Innovative policies for poverty alleviation
24 June 2018
In Hong Kong, more than 3 000 tonnes of food are thrown away every day while some disadvantaged families have to depend on food aid. Food assistance as a charity service is in fact gaining support from different sectors of the community. From the handout of dry rations in the early days to the more recent provision of hot meals, and organising bargain markets and group purchases, more and more people are joining the league to help bring food to the needy.
However, information gaps have caused many prospective individual and organisation donors unfamiliar with local food aid agencies to feel stuck. As a result, the food resources are unable to go to and benefit those in need effectively. In addition, there are other problems such as failure of some service points to respond appropriately to local needs, over-concentration of resources in certain districts, and inadequate co-ordination among service units causing higher transport costs.
It was against this background that FOOD-CO was set up under government sponsorship. In June 2016, the Government engaged the St. James’ Settlement as the intermediary for the project with an allocation of about $10 million from the Social Innovation and Entrepreneurship Development Fund (SIE Fund), which was established with funding of $500 million from the Lotteries Fund. Hong Kong’s first all-round, cross-sectoral and multi-disciplinary food support collaborative platform was then launched in May 2017.
Through a mobile app that combines technology and data analysis, FOOD-CO allows food support service operators and organisation donors to offer food donations or apply for donated food anytime, anywhere and get the latest update on the supply and demand. Food donation and collection become much quicker and flexible, and less surplus food is wasted as a result. By enhancing the efficiency and effectiveness of our food support service, FOOD-CO also demonstrates how social innovation can address poverty. Following a trial run in Kwai Tsing, Kwun Tong and Yuen Long, the service was extended to the whole territory in November 2017.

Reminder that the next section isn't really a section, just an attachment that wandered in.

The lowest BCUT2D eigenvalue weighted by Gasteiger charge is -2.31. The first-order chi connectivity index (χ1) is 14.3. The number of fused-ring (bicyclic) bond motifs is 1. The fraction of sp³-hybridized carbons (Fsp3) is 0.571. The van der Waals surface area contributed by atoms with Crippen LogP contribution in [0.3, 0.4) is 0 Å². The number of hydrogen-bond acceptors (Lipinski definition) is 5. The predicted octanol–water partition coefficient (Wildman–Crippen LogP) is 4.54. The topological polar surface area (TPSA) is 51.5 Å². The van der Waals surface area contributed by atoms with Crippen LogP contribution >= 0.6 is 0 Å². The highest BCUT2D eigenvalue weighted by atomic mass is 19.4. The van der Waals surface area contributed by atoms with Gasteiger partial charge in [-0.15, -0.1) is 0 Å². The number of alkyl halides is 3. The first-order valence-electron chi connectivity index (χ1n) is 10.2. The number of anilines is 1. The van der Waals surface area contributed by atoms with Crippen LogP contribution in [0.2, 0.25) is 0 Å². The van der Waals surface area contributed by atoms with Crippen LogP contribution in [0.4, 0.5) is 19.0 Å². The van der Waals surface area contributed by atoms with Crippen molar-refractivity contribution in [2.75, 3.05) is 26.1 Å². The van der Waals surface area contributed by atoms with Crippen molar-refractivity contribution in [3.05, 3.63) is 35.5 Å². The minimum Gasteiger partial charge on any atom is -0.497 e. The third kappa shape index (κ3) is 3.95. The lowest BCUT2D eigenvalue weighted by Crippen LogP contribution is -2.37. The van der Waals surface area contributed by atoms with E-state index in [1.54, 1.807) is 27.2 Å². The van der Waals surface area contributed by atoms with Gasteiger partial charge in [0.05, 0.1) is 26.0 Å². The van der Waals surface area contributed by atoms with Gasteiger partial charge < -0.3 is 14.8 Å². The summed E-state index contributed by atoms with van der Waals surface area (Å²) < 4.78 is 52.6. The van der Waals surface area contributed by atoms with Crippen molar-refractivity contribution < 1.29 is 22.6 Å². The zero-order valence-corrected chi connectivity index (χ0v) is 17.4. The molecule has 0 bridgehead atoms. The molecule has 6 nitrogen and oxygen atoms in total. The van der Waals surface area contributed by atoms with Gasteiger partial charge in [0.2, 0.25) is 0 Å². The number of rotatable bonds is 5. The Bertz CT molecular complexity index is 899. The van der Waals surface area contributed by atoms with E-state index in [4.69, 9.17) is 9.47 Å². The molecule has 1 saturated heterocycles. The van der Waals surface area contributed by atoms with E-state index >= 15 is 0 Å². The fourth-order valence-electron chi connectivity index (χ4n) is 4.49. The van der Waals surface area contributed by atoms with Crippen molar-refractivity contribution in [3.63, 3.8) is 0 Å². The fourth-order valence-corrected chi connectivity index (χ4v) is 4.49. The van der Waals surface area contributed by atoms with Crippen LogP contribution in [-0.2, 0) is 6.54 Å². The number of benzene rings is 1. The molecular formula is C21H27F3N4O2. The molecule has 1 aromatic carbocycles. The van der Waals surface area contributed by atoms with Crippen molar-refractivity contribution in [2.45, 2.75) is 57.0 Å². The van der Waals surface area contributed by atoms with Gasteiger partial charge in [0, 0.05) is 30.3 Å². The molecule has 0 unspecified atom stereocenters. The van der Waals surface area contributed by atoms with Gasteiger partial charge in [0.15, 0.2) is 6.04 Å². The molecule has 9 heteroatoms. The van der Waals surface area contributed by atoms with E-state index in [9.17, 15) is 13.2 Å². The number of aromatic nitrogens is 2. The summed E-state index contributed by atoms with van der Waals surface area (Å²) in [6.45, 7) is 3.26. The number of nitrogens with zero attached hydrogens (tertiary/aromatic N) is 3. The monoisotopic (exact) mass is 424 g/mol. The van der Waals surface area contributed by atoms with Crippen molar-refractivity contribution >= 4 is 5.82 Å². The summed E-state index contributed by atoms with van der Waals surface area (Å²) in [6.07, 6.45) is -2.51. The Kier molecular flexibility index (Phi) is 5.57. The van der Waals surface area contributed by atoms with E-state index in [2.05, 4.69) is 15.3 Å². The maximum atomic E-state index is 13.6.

FOOD-CO is an exemplary Government initiative in promoting community-business-government partnership to help those in need. I am glad that over 330 food donors and 220 food aid agencies have been linked up through FOOD-CO. In just over one year, the average daily supply of hot meals and packaged food has increased from the pre-FOOD-CO level of about 33 000 sets to more than 40 000 sets across the territory. It is hoped that the daily supply can be further increased to 50 000 sets by 2019 to provide 20 000 people with one to three meals (breakfast/lunch/dinner) a day, allowing more to enjoy the benefits.
There were reports about FOOD-CO speedily fixing the collection of 88kg fresh fruits and vegetables by food aid agencies nearby within ten minutes. It is also said to have distributed to 21 suitable agencies 37 tonnes of baby formula milk powder in three shipping containers, the largest case of food donation that it has processed so far.
FOOD-CO also strives to cultivate a culture of “save and share” in the community through enhancing public awareness of the issue of food waste while enlisting public support for less wastage and more donation.
St. James’ Settlement will announce the first-year results of FOOD-CO two days later (on 26 June), and I will attend the Partners Recognition Ceremony to be staged on the same occasion. The good example set by FOOD-CO is encouraging. It highlights the significance of community-business-government collaboration and cross-sectoral participation, as well as the achievements of innovative solutions in tackling complex social issues.
FOOD-CO is one of the successful projects sponsored by the SIE Fund, a funding scheme with a scope covering healthcare, diet, living, transport, learning, employment, community participation, etc. The scheme aims to employ innovative ideas, products and services to address social needs for reducing and preventing poverty and social exclusion, and thus create a social impact that can improve the life of the underprivileged.
Research, Capacity Building and Innovative Programmes are the three priority components of the SIE Fund’s initiatives. About $130 million was allocated to take forward the work and about 140 projects were sponsored over the past three years, benefitting a total of 100 000 people from vulnerable groups, including persons with disabilities, children and youth, low-income families, the elderly and ethnic minorities, by improving their quality of life and enhancing their integration into society. The quantitative target of funding 100 innovative projects within three years has been exceeded. Besides, over 900 innovative ideas have been generated with its support.
Poverty alleviation is a major policy objective of the current-term Government. We are very supportive of poverty relief initiatives that are progressive and innovative. Apart from food aid, I look forward to more other joint efforts to leverage technologies and cross-sectoral collaboration. The Government is committed to serving as the “facilitator” and, on the principle of being “Innovative, Interactive and Collaborative”, working together with all sectors to build a caring and cohesive community in Hong Kong.